Highlighting: “My Story: Stories From Kids Just Like You” by Zivia Reischer. Mesorah Publications Ltd. 2022. Hardcover. 225 pages. ISBN-13: 978-1422632369.
(Courtesy of Artscroll) Kids—parents, too!—are all raving about “My Story: Stories From Kids Just Like You,” by
“Welcome to the BFFL Show!” began the host, “where we ask our contestants, ‘How well do you know your best friend for life?’ Friendships will be strengthened and possibly ended; keep your eyes glued to the show to find out what happens!”
Following the usual introduction, the host, James
Last year, at a moment in my life when I needed it most, I stumbled upon a forgotten collection of personal home videos. It took me several days to obtain the obsolete, though necessary, hardware to review the many recorded hours of our family’s history. The delightful images and joyful sounds (albeit analog) immediately
How do you know if someone is really listening to you? Really paying attention? Really focusing on what you are saying? Well, often it is hard to know for sure, but when it comes to noticing if someone is not listening or not paying attention, we can usually tell.
Frequent, awkward pauses in a
UC Berkeley got a black eye when news outlets reported that a number of law-student organizations adopted a
When Mahmoud Abbas simultaneously libeled Israel and denigrated the memory of the Holocaust at a press conference in Germany last month, he was acting in a manner that was entirely consistent with his decades-long role as a Palestinian leader.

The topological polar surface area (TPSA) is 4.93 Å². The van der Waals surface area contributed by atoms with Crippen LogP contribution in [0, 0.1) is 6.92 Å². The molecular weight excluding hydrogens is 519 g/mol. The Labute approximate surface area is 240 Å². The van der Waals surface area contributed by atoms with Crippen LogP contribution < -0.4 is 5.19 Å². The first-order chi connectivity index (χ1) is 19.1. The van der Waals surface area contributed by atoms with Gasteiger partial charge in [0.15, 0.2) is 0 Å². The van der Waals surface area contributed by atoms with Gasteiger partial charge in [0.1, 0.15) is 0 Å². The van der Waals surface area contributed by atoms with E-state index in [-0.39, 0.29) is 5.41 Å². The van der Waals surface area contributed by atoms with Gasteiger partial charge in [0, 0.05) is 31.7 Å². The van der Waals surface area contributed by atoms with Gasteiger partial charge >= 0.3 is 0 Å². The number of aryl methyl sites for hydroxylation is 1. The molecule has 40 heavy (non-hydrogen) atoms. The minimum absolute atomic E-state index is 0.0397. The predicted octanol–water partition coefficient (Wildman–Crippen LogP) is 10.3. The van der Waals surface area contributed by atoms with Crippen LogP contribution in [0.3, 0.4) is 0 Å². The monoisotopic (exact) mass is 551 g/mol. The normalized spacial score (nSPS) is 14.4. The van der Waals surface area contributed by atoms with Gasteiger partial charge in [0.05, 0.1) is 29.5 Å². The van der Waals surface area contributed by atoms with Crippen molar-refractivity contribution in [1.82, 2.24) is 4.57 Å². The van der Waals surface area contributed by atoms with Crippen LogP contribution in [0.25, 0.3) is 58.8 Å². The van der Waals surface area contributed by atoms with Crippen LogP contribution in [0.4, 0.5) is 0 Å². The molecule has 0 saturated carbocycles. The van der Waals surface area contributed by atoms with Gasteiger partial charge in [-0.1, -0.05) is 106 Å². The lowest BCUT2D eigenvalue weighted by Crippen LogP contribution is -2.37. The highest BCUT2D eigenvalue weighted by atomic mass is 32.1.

Ostensibly, the outburst about Israel committing “50
Ki Teitzei contains more laws than any other parsha in the Torah, and it is possible to be overwhelmed by this embarrass de richesse of detail. One verse, however, stands out by its sheer counter-intuitiveness: Do not despise an Edomite, because he is your brother. Do not despise the Egyptian, because you were a stranger in his
We discern the Torah’s balanced approach to divorce by contrasting it with two extreme approaches to divorce. On one end, the Catholic religion forbids divorce; at the other extreme, in some Islamic traditions, we find the triple talaq, or instant divorce, by pronouncing talaq three times.
Anyone who has ever attended summer camp knows how emotionally charged and special the “Grand Sing” is. At the conclusion of three days of Color War activities, skits, plays and songs, the entire camp gathers together. They sing all of the Color War songs, especially the “alma mater,” a song that nostalgically recounts the
Question:I heard a chumra that during a leap year, with 13 months between readings of Parshat Zachor, one should have in mind to fulfill the mitzvah of “zechirat Amalek” (remembering Amalek) during the reading of those pesukim in Ki Teitzei. Should I do that (shuls do not usually announce it)?
The confluence of Shabbat and Rosh Chodesh that occurred two weeks ago — at which time, we replaced the usual haftarah of Re’eh with that of Rosh Chodesh — grants us the privilege of making up that “loss” this week, by reading both the selection for Parshat Ki Teitzei, as